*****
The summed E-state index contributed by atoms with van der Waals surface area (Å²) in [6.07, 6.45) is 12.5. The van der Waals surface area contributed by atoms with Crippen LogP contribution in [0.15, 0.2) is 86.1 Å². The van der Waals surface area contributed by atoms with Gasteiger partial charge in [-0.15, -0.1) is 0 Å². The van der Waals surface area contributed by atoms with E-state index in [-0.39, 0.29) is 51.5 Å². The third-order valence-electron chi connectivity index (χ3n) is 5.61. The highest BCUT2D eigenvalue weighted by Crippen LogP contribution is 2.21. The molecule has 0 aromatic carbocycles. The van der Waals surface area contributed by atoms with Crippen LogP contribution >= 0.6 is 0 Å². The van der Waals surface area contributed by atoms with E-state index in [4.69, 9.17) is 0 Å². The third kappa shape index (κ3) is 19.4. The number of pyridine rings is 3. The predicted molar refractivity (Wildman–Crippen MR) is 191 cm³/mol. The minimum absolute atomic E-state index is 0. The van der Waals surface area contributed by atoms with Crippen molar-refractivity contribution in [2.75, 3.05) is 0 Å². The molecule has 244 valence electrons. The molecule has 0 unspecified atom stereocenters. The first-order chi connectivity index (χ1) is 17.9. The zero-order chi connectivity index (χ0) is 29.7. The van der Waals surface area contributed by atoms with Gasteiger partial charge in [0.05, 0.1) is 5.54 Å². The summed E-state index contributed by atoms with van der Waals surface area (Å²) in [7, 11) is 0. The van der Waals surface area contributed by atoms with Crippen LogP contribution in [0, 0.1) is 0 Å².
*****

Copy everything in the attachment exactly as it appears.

The summed E-state index contributed by atoms with van der Waals surface area (Å²) in [6.07, 6.45) is 12.5. The van der Waals surface area contributed by atoms with Crippen LogP contribution in [0.15, 0.2) is 86.1 Å². The van der Waals surface area contributed by atoms with Gasteiger partial charge in [-0.15, -0.1) is 0 Å². The van der Waals surface area contributed by atoms with E-state index in [-0.39, 0.29) is 51.5 Å². The third-order valence-electron chi connectivity index (χ3n) is 5.61. The highest BCUT2D eigenvalue weighted by Crippen LogP contribution is 2.21. The molecule has 0 aromatic carbocycles. The van der Waals surface area contributed by atoms with Crippen LogP contribution >= 0.6 is 0 Å². The van der Waals surface area contributed by atoms with E-state index in [4.69, 9.17) is 0 Å². The third kappa shape index (κ3) is 19.4. The number of pyridine rings is 3. The predicted molar refractivity (Wildman–Crippen MR) is 191 cm³/mol. The minimum absolute atomic E-state index is 0. The van der Waals surface area contributed by atoms with Crippen molar-refractivity contribution in [2.75, 3.05) is 0 Å². The molecule has 244 valence electrons. The molecule has 0 unspecified atom stereocenters. The first-order chi connectivity index (χ1) is 17.9. The zero-order chi connectivity index (χ0) is 29.7. The van der Waals surface area contributed by atoms with Gasteiger partial charge in [0.05, 0.1) is 5.54 Å². The summed E-state index contributed by atoms with van der Waals surface area (Å²) in [7, 11) is 0. The van der Waals surface area contributed by atoms with Crippen LogP contribution in [0, 0.1) is 0 Å².